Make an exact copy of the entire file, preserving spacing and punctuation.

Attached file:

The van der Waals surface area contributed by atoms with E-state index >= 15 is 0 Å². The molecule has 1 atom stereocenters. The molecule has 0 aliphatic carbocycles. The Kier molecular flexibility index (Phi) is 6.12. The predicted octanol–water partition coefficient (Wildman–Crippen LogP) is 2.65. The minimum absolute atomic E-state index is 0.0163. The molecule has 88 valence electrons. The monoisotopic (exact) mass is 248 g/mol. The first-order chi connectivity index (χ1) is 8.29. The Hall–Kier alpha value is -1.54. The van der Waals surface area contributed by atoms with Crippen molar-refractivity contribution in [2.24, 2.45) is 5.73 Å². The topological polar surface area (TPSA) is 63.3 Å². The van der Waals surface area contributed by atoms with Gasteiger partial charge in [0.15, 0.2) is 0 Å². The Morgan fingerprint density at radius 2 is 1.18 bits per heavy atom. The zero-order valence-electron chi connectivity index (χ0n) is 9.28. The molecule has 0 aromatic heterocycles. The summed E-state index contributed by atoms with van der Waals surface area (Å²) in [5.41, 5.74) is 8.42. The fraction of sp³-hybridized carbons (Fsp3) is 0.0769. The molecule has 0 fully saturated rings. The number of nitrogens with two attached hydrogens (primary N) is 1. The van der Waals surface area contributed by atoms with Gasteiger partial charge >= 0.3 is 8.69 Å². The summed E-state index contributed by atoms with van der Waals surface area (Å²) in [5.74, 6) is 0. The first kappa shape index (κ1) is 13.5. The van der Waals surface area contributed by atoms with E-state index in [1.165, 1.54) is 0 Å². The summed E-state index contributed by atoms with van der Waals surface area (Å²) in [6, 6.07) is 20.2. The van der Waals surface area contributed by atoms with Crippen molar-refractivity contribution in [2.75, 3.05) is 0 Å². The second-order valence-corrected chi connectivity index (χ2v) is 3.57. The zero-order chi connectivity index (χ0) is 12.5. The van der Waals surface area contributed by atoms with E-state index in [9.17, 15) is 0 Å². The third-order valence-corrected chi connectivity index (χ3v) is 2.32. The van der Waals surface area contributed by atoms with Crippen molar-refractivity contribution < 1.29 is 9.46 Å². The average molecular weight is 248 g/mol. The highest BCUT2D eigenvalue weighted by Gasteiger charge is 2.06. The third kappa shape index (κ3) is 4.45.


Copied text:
The van der Waals surface area contributed by atoms with E-state index >= 15 is 0 Å². The molecule has 1 atom stereocenters. The molecule has 0 aliphatic carbocycles. The Kier molecular flexibility index (Phi) is 6.12. The predicted octanol–water partition coefficient (Wildman–Crippen LogP) is 2.65. The minimum absolute atomic E-state index is 0.0163. The molecule has 88 valence electrons. The monoisotopic (exact) mass is 248 g/mol. The first-order chi connectivity index (χ1) is 8.29. The Hall–Kier alpha value is -1.54. The van der Waals surface area contributed by atoms with Crippen molar-refractivity contribution in [2.24, 2.45) is 5.73 Å². The topological polar surface area (TPSA) is 63.3 Å². The van der Waals surface area contributed by atoms with Gasteiger partial charge in [0.15, 0.2) is 0 Å². The Morgan fingerprint density at radius 2 is 1.18 bits per heavy atom. The zero-order valence-electron chi connectivity index (χ0n) is 9.28. The molecule has 0 aromatic heterocycles. The summed E-state index contributed by atoms with van der Waals surface area (Å²) in [5.41, 5.74) is 8.42. The fraction of sp³-hybridized carbons (Fsp3) is 0.0769. The molecule has 0 fully saturated rings. The number of nitrogens with two attached hydrogens (primary N) is 1. The van der Waals surface area contributed by atoms with Gasteiger partial charge >= 0.3 is 8.69 Å². The summed E-state index contributed by atoms with van der Waals surface area (Å²) in [5.74, 6) is 0. The first kappa shape index (κ1) is 13.5. The van der Waals surface area contributed by atoms with E-state index in [1.165, 1.54) is 0 Å². The summed E-state index contributed by atoms with van der Waals surface area (Å²) in [6, 6.07) is 20.2. The van der Waals surface area contributed by atoms with Crippen molar-refractivity contribution in [2.75, 3.05) is 0 Å². The second-order valence-corrected chi connectivity index (χ2v) is 3.57. The zero-order chi connectivity index (χ0) is 12.5. The van der Waals surface area contributed by atoms with E-state index in [9.17, 15) is 0 Å². The third-order valence-corrected chi connectivity index (χ3v) is 2.32. The van der Waals surface area contributed by atoms with Crippen molar-refractivity contribution < 1.29 is 9.46 Å². The average molecular weight is 248 g/mol. The highest BCUT2D eigenvalue weighted by Gasteiger charge is 2.06. The third kappa shape index (κ3) is 4.45.